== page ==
The Nuclear Regulatory Commission, tasked with ensuring safety at U.S. nuclear power plants, faces significant challenges caused in large part by a shrinking industry that has continued to shift in unexpected ways.
Agency officials have responded to the problems of a declining nuclear fleet by committing to being agile and embracing change, but that has been put to the test.
One such moment arose when utilities in South Carolina decided to halt construction on the V.C. Summer nuclear plant in July 2017, making 35 positions at the regulatory agency suddenly pointless.
Those employees were spread out between the agency’s Office of New Reactors at its headquarters in Rockville, Md.; the agency’s Region II office in Atlanta; and site inspectors at the plant in Fairfield County, S.C.
"What we realized was that because the work was going away, we needed to find funded work for those individuals. We needed to eliminate those positions by the beginning of the new fiscal year," Victor McCree, the NRC’s executive director for operations, said in a recent interview.
"We were able to find funded work and reassign those individuals to vacant positions within the agency. That’s a testament to one of the areas we’ve been focused on, being more agile," he added.
The project’s cancellation was unexpected but not unprecedented. The nuclear industry is an "environment subject to change," as McCree called it.
The top career staffer at the NRC, McCree said he’s not afraid of the rapid change and, in fact, is "excited" about the agency’s future.
"We recognize and embrace the reality of the fact that we’re regulating an industry that is in a dynamic period. There are areas where the industry is expanding and changing, there are areas where the industry is contracting and morphing," McCree said.
The agency as a whole has been shedding positions as part of a yearslong "right-sizing" effort. Its staff size has decreased by more than 500 full-time equivalents since 2014, Chief Financial Officer Maureen Wylie said on a recent press call. And the agency’s budget request for fiscal 2019 calls for dropping another 149 jobs (E&E Daily, Feb. 13).
The uncertainty could potentially lead to safety issues, said Dave Lochbaum, a nuclear safety expert at the Union of Concerned Scientists.
When Lochbaum first joined the UCS in 1996, he said, he spoke to the chief nuclear officer of the Maine Yankee plant, which was in trouble and would shut down within a year.
"He said workers were concerned that if they found a safety problem, it might be a last straw … so they didn’t. They were reluctant to raise issues," Lochbaum said. "As the NRC and the industry downsize, will its workers face a similar dilemma … of ‘If I point to this problem, will it put me out of the job?’"
The NRC said that its process protects individuals who wish to raise safety issues and that it promotes a strong safety culture both within the agency and with licensees and other stakeholders.
"We monitor the quality of our work activities which support the agency’s mission, to ensure that they are guided by both our Principles of Good Regulation as well as our Organizational Values," the agency said in a statement. "The NRC’s ongoing assessment of licensee safety culture, and our monitoring of internal safety culture, show no indicators of a diminishment in either category due to NRC and/or industry downsizing."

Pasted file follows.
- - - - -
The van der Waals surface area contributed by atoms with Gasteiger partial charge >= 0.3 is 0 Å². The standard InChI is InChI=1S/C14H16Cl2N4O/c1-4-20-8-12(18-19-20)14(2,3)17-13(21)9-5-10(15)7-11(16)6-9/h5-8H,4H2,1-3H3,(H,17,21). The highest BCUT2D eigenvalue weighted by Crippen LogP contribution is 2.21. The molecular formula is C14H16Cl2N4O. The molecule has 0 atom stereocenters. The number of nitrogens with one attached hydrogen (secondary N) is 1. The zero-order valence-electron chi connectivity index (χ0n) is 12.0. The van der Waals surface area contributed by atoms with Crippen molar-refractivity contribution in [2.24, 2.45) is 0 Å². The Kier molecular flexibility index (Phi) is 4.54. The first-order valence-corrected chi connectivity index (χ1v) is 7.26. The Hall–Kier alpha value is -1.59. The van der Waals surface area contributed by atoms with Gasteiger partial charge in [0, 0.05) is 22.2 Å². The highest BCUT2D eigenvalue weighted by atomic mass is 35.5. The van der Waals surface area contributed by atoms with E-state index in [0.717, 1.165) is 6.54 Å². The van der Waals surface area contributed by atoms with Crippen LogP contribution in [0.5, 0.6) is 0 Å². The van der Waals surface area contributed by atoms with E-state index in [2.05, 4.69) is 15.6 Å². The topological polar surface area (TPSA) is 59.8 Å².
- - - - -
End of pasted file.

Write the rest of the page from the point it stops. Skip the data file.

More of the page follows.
Some challenges for the agency have come in indirect ways.
Two major utilities, NextEra Energy Inc. and Entergy Corp., recently withdrew unexpectedly from the industry’s top trade association, the Nuclear Energy Institute. NextEra is involved in a lawsuit related to access to a personnel database that it says NEI yanked in retaliation for the utility’s canceled membership (Greenwire, Feb. 5). Companies use the database to meet regulatory requirements from the NRC.
"We are aware of it. We’ve had conversations with representatives from NEI as well as reps from NextEra and Entergy," McCree said. "Our main focus, of course … is to ensure that licensees of the facilities that Entergy and NextEra operate remain safe and secure, and comply with our regulatory requirements."
Advanced reactor licensing ‘important’ test
William Ostendorff, a former NRC commissioner who left the agency in 2016, said overall the agency’s direction is "solid," but a few factors will be telling.
One key test for the agency will be how it responds to applications to license advanced technology, he said. NuScale Power has a design application for small modular reactors currently in the hands of the NRC, which is reviewing the design over an estimated 42-month period.
"I think that is a very important project to watch, both for how the NRC handles it, as well as how NuScale responds to requests for additional information. A lot will be learned from that particular effort," Ostendorff said.
He said the agency’s flexibility on new technology might also need some help from Congress — for example, in regard to its fee structure. The agency is required by law to collect 90 percent of its operating costs from licensees.
"There’s an inherent pushback from industry for good reason, not wanting to pay for NRC staff to get smart on new reactor design," said Ostendorff.
Lawmakers have discussed legislation in recent years that would alter that structure, removing the 90 percent requirement and imposing fee caps on individual reactors, but bills have stalled.
Lochbaum agreed that the agency is headed the right way but warned that it has to remain vigilant, particularly as the nuclear industry tries to squeeze savings where it can.
"With both the industry and the regulator cutting back … there need to be strong metrics so that if either makes cuts in the wrong area, that gets flagged before it leads to an accident," Lochbaum said.